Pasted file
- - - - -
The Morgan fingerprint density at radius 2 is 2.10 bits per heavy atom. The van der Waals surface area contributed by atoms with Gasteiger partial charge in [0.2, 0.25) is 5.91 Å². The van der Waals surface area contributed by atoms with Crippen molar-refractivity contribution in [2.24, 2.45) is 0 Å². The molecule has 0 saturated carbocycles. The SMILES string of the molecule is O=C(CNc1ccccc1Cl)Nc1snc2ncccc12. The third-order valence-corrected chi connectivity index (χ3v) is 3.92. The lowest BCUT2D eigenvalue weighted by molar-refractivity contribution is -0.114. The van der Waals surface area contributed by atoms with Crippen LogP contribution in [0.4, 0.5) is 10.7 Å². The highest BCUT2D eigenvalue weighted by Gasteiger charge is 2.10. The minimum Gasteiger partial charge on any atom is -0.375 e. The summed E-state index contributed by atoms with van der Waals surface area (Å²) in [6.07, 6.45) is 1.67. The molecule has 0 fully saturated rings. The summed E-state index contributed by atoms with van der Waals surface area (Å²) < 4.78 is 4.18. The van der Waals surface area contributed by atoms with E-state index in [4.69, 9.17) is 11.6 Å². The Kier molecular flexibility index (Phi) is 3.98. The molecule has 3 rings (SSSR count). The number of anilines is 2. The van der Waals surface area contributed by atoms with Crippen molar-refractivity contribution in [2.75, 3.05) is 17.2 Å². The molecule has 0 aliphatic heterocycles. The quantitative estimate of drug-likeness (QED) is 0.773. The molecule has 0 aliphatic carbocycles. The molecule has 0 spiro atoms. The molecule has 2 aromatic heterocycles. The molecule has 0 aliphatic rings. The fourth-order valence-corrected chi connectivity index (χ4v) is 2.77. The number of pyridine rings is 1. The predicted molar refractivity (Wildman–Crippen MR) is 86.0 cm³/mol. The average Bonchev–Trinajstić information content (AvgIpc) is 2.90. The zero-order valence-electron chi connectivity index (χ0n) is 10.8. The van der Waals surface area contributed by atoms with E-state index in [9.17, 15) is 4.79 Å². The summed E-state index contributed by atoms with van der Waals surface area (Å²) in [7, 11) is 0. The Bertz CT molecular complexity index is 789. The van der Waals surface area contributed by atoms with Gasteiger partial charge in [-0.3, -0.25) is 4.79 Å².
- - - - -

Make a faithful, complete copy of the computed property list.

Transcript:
The Morgan fingerprint density at radius 2 is 2.10 bits per heavy atom. The van der Waals surface area contributed by atoms with Gasteiger partial charge in [0.2, 0.25) is 5.91 Å². The van der Waals surface area contributed by atoms with Crippen molar-refractivity contribution in [2.24, 2.45) is 0 Å². The molecule has 0 saturated carbocycles. The SMILES string of the molecule is O=C(CNc1ccccc1Cl)Nc1snc2ncccc12. The third-order valence-corrected chi connectivity index (χ3v) is 3.92. The lowest BCUT2D eigenvalue weighted by molar-refractivity contribution is -0.114. The van der Waals surface area contributed by atoms with Crippen LogP contribution in [0.4, 0.5) is 10.7 Å². The highest BCUT2D eigenvalue weighted by Gasteiger charge is 2.10. The minimum Gasteiger partial charge on any atom is -0.375 e. The summed E-state index contributed by atoms with van der Waals surface area (Å²) in [6.07, 6.45) is 1.67. The molecule has 0 fully saturated rings. The summed E-state index contributed by atoms with van der Waals surface area (Å²) < 4.78 is 4.18. The van der Waals surface area contributed by atoms with E-state index in [4.69, 9.17) is 11.6 Å². The Kier molecular flexibility index (Phi) is 3.98. The molecule has 3 rings (SSSR count). The number of anilines is 2. The van der Waals surface area contributed by atoms with Crippen molar-refractivity contribution in [2.75, 3.05) is 17.2 Å². The molecule has 0 aliphatic heterocycles. The quantitative estimate of drug-likeness (QED) is 0.773. The molecule has 0 aliphatic carbocycles. The molecule has 0 spiro atoms. The molecule has 2 aromatic heterocycles. The molecule has 0 aliphatic rings. The fourth-order valence-corrected chi connectivity index (χ4v) is 2.77. The number of pyridine rings is 1. The predicted molar refractivity (Wildman–Crippen MR) is 86.0 cm³/mol. The average Bonchev–Trinajstić information content (AvgIpc) is 2.90. The zero-order valence-electron chi connectivity index (χ0n) is 10.8. The van der Waals surface area contributed by atoms with E-state index in [9.17, 15) is 4.79 Å². The summed E-state index contributed by atoms with van der Waals surface area (Å²) in [7, 11) is 0. The Bertz CT molecular complexity index is 789. The van der Waals surface area contributed by atoms with Gasteiger partial charge in [-0.3, -0.25) is 4.79 Å².